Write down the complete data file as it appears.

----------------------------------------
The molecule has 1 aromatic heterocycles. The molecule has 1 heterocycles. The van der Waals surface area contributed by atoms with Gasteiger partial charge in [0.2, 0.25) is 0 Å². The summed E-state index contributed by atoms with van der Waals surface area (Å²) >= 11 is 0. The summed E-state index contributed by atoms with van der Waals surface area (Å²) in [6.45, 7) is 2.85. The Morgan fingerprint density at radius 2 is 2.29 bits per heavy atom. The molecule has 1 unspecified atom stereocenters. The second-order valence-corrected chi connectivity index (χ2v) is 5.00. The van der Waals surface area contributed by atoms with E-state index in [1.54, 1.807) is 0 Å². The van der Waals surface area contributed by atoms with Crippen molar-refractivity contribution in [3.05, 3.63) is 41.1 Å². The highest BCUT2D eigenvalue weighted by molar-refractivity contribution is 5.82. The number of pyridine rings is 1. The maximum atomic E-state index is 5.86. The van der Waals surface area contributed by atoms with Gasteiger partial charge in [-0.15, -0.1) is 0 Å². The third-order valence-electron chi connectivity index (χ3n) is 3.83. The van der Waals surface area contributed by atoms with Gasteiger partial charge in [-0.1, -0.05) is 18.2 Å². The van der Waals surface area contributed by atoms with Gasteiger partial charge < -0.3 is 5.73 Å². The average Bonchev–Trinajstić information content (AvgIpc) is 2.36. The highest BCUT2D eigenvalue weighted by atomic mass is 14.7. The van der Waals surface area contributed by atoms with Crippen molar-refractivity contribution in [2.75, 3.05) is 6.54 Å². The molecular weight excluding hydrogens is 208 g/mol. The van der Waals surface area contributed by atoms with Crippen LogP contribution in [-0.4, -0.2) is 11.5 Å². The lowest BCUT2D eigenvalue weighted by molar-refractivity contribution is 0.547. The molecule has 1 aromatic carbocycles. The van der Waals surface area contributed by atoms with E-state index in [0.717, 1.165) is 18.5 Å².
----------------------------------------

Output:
The molecule has 1 aromatic heterocycles. The molecule has 1 heterocycles. The van der Waals surface area contributed by atoms with Gasteiger partial charge in [0.2, 0.25) is 0 Å². The summed E-state index contributed by atoms with van der Waals surface area (Å²) >= 11 is 0. The summed E-state index contributed by atoms with van der Waals surface area (Å²) in [6.45, 7) is 2.85. The Morgan fingerprint density at radius 2 is 2.29 bits per heavy atom. The molecule has 1 unspecified atom stereocenters. The second-order valence-corrected chi connectivity index (χ2v) is 5.00. The van der Waals surface area contributed by atoms with E-state index in [1.54, 1.807) is 0 Å². The van der Waals surface area contributed by atoms with Crippen molar-refractivity contribution in [3.05, 3.63) is 41.1 Å². The highest BCUT2D eigenvalue weighted by molar-refractivity contribution is 5.82. The number of pyridine rings is 1. The maximum atomic E-state index is 5.86. The van der Waals surface area contributed by atoms with Gasteiger partial charge in [-0.15, -0.1) is 0 Å². The third-order valence-electron chi connectivity index (χ3n) is 3.83. The van der Waals surface area contributed by atoms with Gasteiger partial charge in [-0.1, -0.05) is 18.2 Å². The van der Waals surface area contributed by atoms with Gasteiger partial charge < -0.3 is 5.73 Å². The average Bonchev–Trinajstić information content (AvgIpc) is 2.36. The highest BCUT2D eigenvalue weighted by atomic mass is 14.7. The van der Waals surface area contributed by atoms with Crippen molar-refractivity contribution in [2.75, 3.05) is 6.54 Å². The molecular weight excluding hydrogens is 208 g/mol. The van der Waals surface area contributed by atoms with Crippen LogP contribution in [-0.4, -0.2) is 11.5 Å². The lowest BCUT2D eigenvalue weighted by molar-refractivity contribution is 0.547. The molecule has 1 aromatic carbocycles. The van der Waals surface area contributed by atoms with E-state index in [0.717, 1.165) is 18.5 Å².